While I'm always wooed by "limited time" offerings, I'm a bit disappointed that the new items are so, well, pedestrian. Where's the Ebi Filet-O-Shrimp? Or the McNurnburger featuring three brats on a bun with onions and mustard? Or the Malaysian classic The Prosperity Burger? – Dan Taylor

Dan Taylor is the editor of The Hungover Gourmet and he's still anxiously awaiting the return of The McRib.

Thursday, April 04, 2019

Where Some Saw Waste, Cultivate Saw Need

With all the wind and blather coming from DC – and elsewhere – these days, it's always nice to read a story where people are actually doing some good for their fellow man.

Food waste drives me crazy. I do my best to shop for what we need, buy portions that will serve their purpose for what we're making that week, and keep an eye on the fridge in case any excess or leftovers can be frozen before they go bad.

But things happen. Within the last few days we've tossed two-thirds of a bag of kale that was getting limp and watery, some slices of bread that had more mold on them than I was willing to scrape off/overlook, and a block of cheese that looked like it had been aged in some European cave.

And those last four strawberries nobody wants to eat probably need to go in the smoothie fruit bag I keep in the freezer.

At one Indiana elementary school, the issue of food waste was turned into a solution for children, and families, at need.

The food rescue non-profit Cultivate stepped in to assist the supervisor of student services at an Indiana elementary school. Now, food that would have previously been wasted gets repurposed into frozen meals that students in need can take home for the weekend.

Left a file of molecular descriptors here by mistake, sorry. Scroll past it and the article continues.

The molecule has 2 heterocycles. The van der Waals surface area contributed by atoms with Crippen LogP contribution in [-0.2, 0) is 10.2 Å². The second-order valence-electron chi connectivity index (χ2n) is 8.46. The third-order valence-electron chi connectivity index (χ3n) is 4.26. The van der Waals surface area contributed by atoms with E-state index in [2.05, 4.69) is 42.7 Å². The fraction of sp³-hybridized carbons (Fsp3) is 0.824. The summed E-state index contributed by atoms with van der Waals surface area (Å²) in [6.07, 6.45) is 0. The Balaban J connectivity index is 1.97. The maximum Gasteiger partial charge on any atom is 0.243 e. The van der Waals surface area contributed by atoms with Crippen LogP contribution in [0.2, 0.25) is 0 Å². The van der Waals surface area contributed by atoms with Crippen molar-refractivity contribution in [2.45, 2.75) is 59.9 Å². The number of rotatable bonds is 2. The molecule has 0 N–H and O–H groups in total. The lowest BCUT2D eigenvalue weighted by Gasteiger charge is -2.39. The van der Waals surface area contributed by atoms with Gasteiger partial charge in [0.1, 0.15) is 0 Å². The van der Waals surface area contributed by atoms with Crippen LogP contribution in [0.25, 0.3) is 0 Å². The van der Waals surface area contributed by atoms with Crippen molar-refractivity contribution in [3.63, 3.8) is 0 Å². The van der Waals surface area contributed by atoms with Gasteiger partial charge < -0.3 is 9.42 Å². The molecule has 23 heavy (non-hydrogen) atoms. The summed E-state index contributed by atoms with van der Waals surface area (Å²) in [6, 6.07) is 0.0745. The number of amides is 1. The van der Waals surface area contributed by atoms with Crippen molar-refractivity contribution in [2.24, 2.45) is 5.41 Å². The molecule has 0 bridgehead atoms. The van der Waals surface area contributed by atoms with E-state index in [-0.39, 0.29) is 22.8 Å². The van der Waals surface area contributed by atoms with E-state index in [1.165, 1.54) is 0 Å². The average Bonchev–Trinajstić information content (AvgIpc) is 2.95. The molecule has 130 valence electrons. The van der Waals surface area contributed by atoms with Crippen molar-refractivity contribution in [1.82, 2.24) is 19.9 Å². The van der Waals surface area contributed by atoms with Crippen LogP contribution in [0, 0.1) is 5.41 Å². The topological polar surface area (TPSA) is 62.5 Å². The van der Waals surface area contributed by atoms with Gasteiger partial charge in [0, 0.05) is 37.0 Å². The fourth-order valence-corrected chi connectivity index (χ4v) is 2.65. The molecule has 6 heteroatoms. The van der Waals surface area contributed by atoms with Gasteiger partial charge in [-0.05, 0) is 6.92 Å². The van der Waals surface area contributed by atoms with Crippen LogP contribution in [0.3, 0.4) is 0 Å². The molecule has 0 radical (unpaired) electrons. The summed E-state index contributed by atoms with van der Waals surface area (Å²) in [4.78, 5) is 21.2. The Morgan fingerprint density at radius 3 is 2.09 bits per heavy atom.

Cultivate takes leftovers to its facilities, where a small staff and group of volunteers compile them into meals that include a protein, a vegetable, and a starch. They’re packaged in recyclable containers and frozen to maintain freshness, then placed in backpacks that are distributed by school officials to students in the program.
Check out the whole story here and don't forget to think about how you can make a difference in your community. – Dan Taylor

Dan Taylor is the editor/publisher of The Hungover Gourmet and needs to get off his butt and do some volunteer work.

Wednesday, April 03, 2019

Looming Avocado Shortage? Eat These Recipes Now!

Avocado toast and eggs. Fish tacos topped with avocado. Egg salad with mashed avocado. Avocado BLT with turkey...

All these recipes – and many more – could be insanely expensive or downright unattainable if the Trump administration goes through with an economically-disruptive border closure between the US and our neighbors in Mexico.

Experts suggest that if the border with Mexico – the world's largest avocado producer – is closed, we'd have about a three week supply before we run out of imported avocados.

And with domestic crops likely more than a month from harvest, stores have already seen a 30%+ increase in avocado prices since Trump made his threats known, the largest increase in nearly a decade.

In the meantime, here's a handy guide to All the Avocado Recipes to Make and Eat Right Now. – Dan Taylor

Dan Taylor is the editor/publisher of The Hungover Gourmet and he loves avocados. Especially avocado toast, fish tacos with avocado and a turkey BLT with avocado.

(Image ID 115992751 © Dietmar Höpfl |

FOOD COURT: PA Man Sent Over the Edge Due to Crushed Chips

According to police reports, a Pennsylvania man was "having a bad day" when he was sent over the edge by an indifferent cashier who bagged canned goods atop his chips.

A flip remark from the cashier...
set Bower off and he allegedly put his hand around the cashier’s throat and pushed him against a cash register, all while shouting, “You idiot!”